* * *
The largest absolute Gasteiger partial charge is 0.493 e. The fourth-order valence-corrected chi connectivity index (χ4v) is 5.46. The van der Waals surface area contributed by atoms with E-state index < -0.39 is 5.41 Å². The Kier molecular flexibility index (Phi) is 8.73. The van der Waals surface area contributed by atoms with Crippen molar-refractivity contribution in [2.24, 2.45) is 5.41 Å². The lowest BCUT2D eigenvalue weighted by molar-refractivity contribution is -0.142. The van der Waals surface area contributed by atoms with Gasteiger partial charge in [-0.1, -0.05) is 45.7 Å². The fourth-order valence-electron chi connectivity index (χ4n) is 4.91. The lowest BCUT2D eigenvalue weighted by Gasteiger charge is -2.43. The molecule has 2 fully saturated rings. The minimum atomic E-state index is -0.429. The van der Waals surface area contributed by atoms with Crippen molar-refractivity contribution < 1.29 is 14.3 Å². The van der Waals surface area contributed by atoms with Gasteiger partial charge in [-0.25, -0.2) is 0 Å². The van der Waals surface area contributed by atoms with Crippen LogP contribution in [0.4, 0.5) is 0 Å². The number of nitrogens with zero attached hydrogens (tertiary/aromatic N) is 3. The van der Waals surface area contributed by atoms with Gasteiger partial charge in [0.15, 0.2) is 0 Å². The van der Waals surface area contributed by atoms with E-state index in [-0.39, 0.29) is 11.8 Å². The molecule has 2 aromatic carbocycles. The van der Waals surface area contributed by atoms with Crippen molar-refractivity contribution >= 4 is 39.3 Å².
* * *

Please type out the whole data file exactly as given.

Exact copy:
The largest absolute Gasteiger partial charge is 0.493 e. The fourth-order valence-corrected chi connectivity index (χ4v) is 5.46. The van der Waals surface area contributed by atoms with E-state index < -0.39 is 5.41 Å². The Kier molecular flexibility index (Phi) is 8.73. The van der Waals surface area contributed by atoms with Crippen molar-refractivity contribution in [2.24, 2.45) is 5.41 Å². The lowest BCUT2D eigenvalue weighted by molar-refractivity contribution is -0.142. The van der Waals surface area contributed by atoms with Gasteiger partial charge in [-0.1, -0.05) is 45.7 Å². The fourth-order valence-electron chi connectivity index (χ4n) is 4.91. The lowest BCUT2D eigenvalue weighted by Gasteiger charge is -2.43. The molecule has 2 fully saturated rings. The minimum atomic E-state index is -0.429. The van der Waals surface area contributed by atoms with Crippen molar-refractivity contribution < 1.29 is 14.3 Å². The van der Waals surface area contributed by atoms with Gasteiger partial charge in [-0.25, -0.2) is 0 Å². The van der Waals surface area contributed by atoms with Crippen LogP contribution in [0.4, 0.5) is 0 Å². The number of nitrogens with zero attached hydrogens (tertiary/aromatic N) is 3. The van der Waals surface area contributed by atoms with Gasteiger partial charge in [0.15, 0.2) is 0 Å². The van der Waals surface area contributed by atoms with E-state index in [-0.39, 0.29) is 11.8 Å². The molecule has 2 aromatic carbocycles. The van der Waals surface area contributed by atoms with Crippen molar-refractivity contribution >= 4 is 39.3 Å².